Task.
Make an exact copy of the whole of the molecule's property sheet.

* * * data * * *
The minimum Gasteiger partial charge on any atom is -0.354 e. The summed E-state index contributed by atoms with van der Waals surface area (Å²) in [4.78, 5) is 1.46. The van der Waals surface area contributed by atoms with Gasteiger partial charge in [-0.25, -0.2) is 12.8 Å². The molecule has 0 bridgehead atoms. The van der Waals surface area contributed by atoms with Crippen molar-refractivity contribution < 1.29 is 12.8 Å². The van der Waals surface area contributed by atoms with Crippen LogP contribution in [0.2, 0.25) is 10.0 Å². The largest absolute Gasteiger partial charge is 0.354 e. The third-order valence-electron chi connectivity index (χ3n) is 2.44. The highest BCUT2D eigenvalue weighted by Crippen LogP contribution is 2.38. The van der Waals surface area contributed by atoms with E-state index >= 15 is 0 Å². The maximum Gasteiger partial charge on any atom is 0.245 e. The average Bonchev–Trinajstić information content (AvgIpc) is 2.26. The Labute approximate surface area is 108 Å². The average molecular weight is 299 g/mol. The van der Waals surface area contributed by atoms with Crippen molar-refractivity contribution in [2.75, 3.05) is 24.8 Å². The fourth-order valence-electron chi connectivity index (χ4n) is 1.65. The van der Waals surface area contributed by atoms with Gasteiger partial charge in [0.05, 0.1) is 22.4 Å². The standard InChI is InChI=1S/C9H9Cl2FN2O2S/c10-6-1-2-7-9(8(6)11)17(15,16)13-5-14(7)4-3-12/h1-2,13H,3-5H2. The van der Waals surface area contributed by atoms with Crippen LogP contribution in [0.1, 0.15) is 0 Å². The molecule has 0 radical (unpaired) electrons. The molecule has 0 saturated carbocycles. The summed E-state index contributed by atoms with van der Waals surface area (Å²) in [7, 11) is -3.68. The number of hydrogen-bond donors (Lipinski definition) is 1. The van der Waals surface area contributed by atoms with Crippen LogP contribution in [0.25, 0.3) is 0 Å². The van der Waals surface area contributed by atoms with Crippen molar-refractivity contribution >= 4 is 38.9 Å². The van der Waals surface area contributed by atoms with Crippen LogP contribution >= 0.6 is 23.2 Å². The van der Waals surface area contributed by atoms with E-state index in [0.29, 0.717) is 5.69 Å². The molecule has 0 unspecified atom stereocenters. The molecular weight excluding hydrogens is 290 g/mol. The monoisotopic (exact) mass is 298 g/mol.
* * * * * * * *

The minimum Gasteiger partial charge on any atom is -0.354 e. The summed E-state index contributed by atoms with van der Waals surface area (Å²) in [4.78, 5) is 1.46. The van der Waals surface area contributed by atoms with Gasteiger partial charge in [-0.25, -0.2) is 12.8 Å². The molecule has 0 bridgehead atoms. The van der Waals surface area contributed by atoms with Crippen molar-refractivity contribution < 1.29 is 12.8 Å². The van der Waals surface area contributed by atoms with Crippen LogP contribution in [0.2, 0.25) is 10.0 Å². The largest absolute Gasteiger partial charge is 0.354 e. The third-order valence-electron chi connectivity index (χ3n) is 2.44. The highest BCUT2D eigenvalue weighted by Crippen LogP contribution is 2.38. The van der Waals surface area contributed by atoms with E-state index >= 15 is 0 Å². The maximum Gasteiger partial charge on any atom is 0.245 e. The average Bonchev–Trinajstić information content (AvgIpc) is 2.26. The Labute approximate surface area is 108 Å². The average molecular weight is 299 g/mol. The van der Waals surface area contributed by atoms with Crippen molar-refractivity contribution in [2.75, 3.05) is 24.8 Å². The fourth-order valence-electron chi connectivity index (χ4n) is 1.65. The van der Waals surface area contributed by atoms with Gasteiger partial charge in [0.05, 0.1) is 22.4 Å². The standard InChI is InChI=1S/C9H9Cl2FN2O2S/c10-6-1-2-7-9(8(6)11)17(15,16)13-5-14(7)4-3-12/h1-2,13H,3-5H2. The van der Waals surface area contributed by atoms with Crippen LogP contribution in [0.1, 0.15) is 0 Å². The molecule has 0 radical (unpaired) electrons. The molecule has 0 saturated carbocycles. The summed E-state index contributed by atoms with van der Waals surface area (Å²) in [7, 11) is -3.68. The number of hydrogen-bond donors (Lipinski definition) is 1. The van der Waals surface area contributed by atoms with Crippen LogP contribution in [0.25, 0.3) is 0 Å². The van der Waals surface area contributed by atoms with Crippen molar-refractivity contribution >= 4 is 38.9 Å². The van der Waals surface area contributed by atoms with Crippen LogP contribution >= 0.6 is 23.2 Å². The van der Waals surface area contributed by atoms with E-state index in [0.29, 0.717) is 5.69 Å². The molecule has 0 unspecified atom stereocenters. The molecular weight excluding hydrogens is 290 g/mol. The monoisotopic (exact) mass is 298 g/mol.